This illustration of a Michel Angelo Bergonzi violin was published in The Strad, October 1960. The following text is extracted from the article accompanying the photographs:
Michel Angelo Bergonzi, the son of Carlo Bergonzi, was born in 1722 and died about 1770. He was the pupil of his celebrated father with whom he worked for a number of years. It is now established that Carlo Bergonzi was a fellow pupil, with Giuseppe Guarneri del Gesù, of Joseph filius Andrea, who was del Gesù’s father.
Carlo’s son has been treated with a very off-hand manner by the majority of writers on the violin. Although not as fine a craftsman as Carlo, his fame has been overshadowed by that of his father, but his standard of workmanship is far higher than he is usually credited for.
This month the illustration is of a characteristic example of Michel Angelo’s work. The dimensions of this violin are as follows: Length of Body, 14 inches; Top Bouts, 6 5/8 inches; Lower Bouts, 8 inches (full); The Ribs, 1 3/16 to 1 14 inches.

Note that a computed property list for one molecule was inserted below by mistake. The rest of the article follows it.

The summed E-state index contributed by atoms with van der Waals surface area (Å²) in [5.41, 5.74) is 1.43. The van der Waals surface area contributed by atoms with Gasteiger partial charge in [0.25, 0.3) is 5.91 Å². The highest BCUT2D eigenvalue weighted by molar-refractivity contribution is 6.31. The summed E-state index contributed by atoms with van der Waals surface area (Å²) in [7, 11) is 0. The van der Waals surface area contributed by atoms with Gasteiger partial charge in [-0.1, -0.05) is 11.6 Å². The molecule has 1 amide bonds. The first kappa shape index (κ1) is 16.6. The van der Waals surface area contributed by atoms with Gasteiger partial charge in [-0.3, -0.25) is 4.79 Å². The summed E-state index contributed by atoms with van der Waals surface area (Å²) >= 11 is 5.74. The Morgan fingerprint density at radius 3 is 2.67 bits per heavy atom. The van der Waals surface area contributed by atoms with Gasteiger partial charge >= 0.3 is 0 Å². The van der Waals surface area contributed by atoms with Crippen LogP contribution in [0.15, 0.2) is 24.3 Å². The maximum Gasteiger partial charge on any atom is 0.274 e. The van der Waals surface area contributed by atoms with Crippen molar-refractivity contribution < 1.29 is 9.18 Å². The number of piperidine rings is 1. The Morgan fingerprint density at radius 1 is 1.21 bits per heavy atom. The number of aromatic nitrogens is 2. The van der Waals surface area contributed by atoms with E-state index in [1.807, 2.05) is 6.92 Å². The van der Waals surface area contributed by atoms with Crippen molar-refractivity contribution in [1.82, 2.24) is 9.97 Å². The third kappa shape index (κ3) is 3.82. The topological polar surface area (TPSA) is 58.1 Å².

The two-piece back is of wood marked by a very small curl with a sap mark on both halves. Similar wood has been used for the particularly fine scroll, whilst the figure of the wood used for the ribs is more pronounced. The pine of the table is of medium width.
A feature of particular interest in this violin is Michel Angelo’s treatment of the soundholes in which the wings are noticeably wider at the top than at the bottom; the reverse of the usual practice. Michel Angelo’s soundholes are usually narrower than those of Carlo. In this instrument the purfling is also wider than he normally used in his violins.
The varnish of this Bergonzi is light brown in colour. The maker’s varnish is usually a rich red or orange-red heavily applied.